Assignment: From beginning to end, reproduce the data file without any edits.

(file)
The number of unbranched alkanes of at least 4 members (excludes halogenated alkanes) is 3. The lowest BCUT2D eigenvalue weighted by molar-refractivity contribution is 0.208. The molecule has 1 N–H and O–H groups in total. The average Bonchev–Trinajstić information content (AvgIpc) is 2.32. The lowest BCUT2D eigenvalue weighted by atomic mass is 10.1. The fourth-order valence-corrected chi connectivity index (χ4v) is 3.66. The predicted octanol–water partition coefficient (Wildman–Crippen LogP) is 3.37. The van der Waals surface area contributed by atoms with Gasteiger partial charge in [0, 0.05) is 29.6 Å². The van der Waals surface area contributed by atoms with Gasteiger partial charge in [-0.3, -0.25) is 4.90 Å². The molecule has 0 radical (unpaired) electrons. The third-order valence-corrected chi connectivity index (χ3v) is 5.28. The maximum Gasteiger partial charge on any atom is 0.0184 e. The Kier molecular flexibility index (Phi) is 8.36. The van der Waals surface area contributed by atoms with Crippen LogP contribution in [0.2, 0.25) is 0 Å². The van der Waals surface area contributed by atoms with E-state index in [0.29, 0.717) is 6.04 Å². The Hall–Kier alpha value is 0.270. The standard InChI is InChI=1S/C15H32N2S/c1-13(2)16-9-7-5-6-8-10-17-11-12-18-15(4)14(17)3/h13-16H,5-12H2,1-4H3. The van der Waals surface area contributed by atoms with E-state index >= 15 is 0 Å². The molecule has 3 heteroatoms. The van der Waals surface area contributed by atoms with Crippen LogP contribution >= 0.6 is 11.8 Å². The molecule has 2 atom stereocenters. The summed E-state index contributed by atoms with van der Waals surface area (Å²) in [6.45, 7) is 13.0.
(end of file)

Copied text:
The number of unbranched alkanes of at least 4 members (excludes halogenated alkanes) is 3. The lowest BCUT2D eigenvalue weighted by molar-refractivity contribution is 0.208. The molecule has 1 N–H and O–H groups in total. The average Bonchev–Trinajstić information content (AvgIpc) is 2.32. The lowest BCUT2D eigenvalue weighted by atomic mass is 10.1. The fourth-order valence-corrected chi connectivity index (χ4v) is 3.66. The predicted octanol–water partition coefficient (Wildman–Crippen LogP) is 3.37. The van der Waals surface area contributed by atoms with Gasteiger partial charge in [0, 0.05) is 29.6 Å². The van der Waals surface area contributed by atoms with Gasteiger partial charge in [-0.3, -0.25) is 4.90 Å². The molecule has 0 radical (unpaired) electrons. The third-order valence-corrected chi connectivity index (χ3v) is 5.28. The maximum Gasteiger partial charge on any atom is 0.0184 e. The Kier molecular flexibility index (Phi) is 8.36. The van der Waals surface area contributed by atoms with Crippen LogP contribution in [0.2, 0.25) is 0 Å². The van der Waals surface area contributed by atoms with E-state index in [0.29, 0.717) is 6.04 Å². The Hall–Kier alpha value is 0.270. The standard InChI is InChI=1S/C15H32N2S/c1-13(2)16-9-7-5-6-8-10-17-11-12-18-15(4)14(17)3/h13-16H,5-12H2,1-4H3. The van der Waals surface area contributed by atoms with E-state index >= 15 is 0 Å². The molecule has 3 heteroatoms. The van der Waals surface area contributed by atoms with Crippen LogP contribution >= 0.6 is 11.8 Å². The molecule has 2 atom stereocenters. The summed E-state index contributed by atoms with van der Waals surface area (Å²) in [6.45, 7) is 13.0.